# list of intermediate values of this function

Posted 9 years ago
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 Hello I am working with this function defined recursively, here is my function: p[1] := 5; p[2] := 1; p[3] := 2; p[n_] := p[n - 1] + p[n - 3] /; n > 3; When testing p [14] returns 241 that is wellwhat I need is the list of values such as the following: {7,8,10,17,25,35,52,77,112,164,241} any day is welcome, thanks in advance.
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Posted 9 years ago
 There are a number of ways to get that list. Here are a few.(1) Standard memoization. p[1] := 5; p[2] := 1; p[3] := 2; p[n_] := p[n] = p[n - 1] + p[n - 3] In[386]:= Table[p[j], {j, 4, 15}] Out[386]= {7, 8, 10, 17, 25, 35, 52, 77, 112, 164, 241, 353} (2) This next is something of a disappointment. One gets horrendous powers of algebraic Root objects. p2func[n_] = p2[n] /. First[ RSolve[{p2[n] == p2[n - 1] + p2[n - 3], p2[1] == 5, p2[2] == 1, p2[3] == 2}, p2[n], n]]; In[426]:= Table[p2func[j], {j, 4, 15}] // N // Chop Out[426]= {7., 8., 10., 17., 25., 35., 52., 77., 112., 164., 241., 353.} Alternatively, use RootReduce. In[427]:= Table[RootReduce[p2func[j]], {j, 4, 15}] Out[427]= {7, 8, 10, 17, 25, 35, 52, 77, 112, 164, 241, 353} (3) We can set this up as matrix powering. I show the basics but one can do this more efficiently if creating a table by saving previous powers at each step. See method (4) for more on this. pmat = {{1, 0, 1}, {1, 0, 0}, {0, 1, 0}}; p3[n_] := First[MatrixPower[pmat, n - 3].{2, 1, 5}] Table[p3[n], {n, 4, 15}] Out[418]= {7, 8, 10, 17, 25, 35, 52, 77, 112, 164, 241, 353} (4) NestList is good for this type of thing. Rest[NestList[{#[[2]], #[[3]], #[[1]] + #[[3]]} &, {5, 1, 2}, 12]][[All, -1]] Out[424]= {7, 8, 10, 17, 25, 35, 52, 77, 112, 164, 241, 353} We can combine this with the matrix powering: In[434]:= NestList[pmat.# &, {2, 1, 5}, 12][[2 ;; -1, 1]] Out[434]= {7, 8, 10, 17, 25, 35, 52, 77, 112, 164, 241, 353} (5) And there is of course RecurrenceTable. In[437]:= RecurrenceTable[{p2[n] == p2[n - 1] + p2[n - 3], p2[1] == 5, p2[2] == 1, p2[3] == 2}, p2[n], {n, 4, 15}] Out[437]= {7, 8, 10, 17, 25, 35, 52, 77, 112, 164, 241, 353}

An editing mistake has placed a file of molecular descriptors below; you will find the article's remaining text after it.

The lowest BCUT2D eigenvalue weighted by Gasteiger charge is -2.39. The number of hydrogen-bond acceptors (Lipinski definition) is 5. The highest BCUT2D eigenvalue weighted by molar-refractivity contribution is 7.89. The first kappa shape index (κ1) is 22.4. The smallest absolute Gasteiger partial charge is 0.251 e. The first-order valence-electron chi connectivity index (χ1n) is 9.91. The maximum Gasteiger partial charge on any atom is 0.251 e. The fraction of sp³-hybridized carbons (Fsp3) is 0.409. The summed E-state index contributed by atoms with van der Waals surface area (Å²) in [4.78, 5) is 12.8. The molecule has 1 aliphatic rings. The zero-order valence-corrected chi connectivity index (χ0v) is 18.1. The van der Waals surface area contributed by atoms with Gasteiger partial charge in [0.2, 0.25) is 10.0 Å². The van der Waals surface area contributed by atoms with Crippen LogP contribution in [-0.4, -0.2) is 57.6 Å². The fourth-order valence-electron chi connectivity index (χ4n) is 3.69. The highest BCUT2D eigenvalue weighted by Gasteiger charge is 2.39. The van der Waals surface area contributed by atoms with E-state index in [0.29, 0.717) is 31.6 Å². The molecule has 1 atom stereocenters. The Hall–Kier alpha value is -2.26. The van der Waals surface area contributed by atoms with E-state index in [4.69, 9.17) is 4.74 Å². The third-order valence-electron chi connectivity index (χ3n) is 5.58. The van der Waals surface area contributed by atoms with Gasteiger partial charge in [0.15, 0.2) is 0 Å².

Posted 9 years ago
 You can always just make a Table of values: Table[p[n], {n, 4, 14}] But I'm guessing this isn't what you want... You can of course always define it to be a recurse function on lists: p[1] := {5}; p[2] := {1}; p[3] := {2}; p[n_] := {p[n - 1], Last@p[n - 1] + Last@p[n - 3]} /; n > 3; p[14] {{{{{{{{{{{{2}, 7}, 8}, 10}, 17}, 25}, 35}, 52}, 77}, 112}, 164}, 241}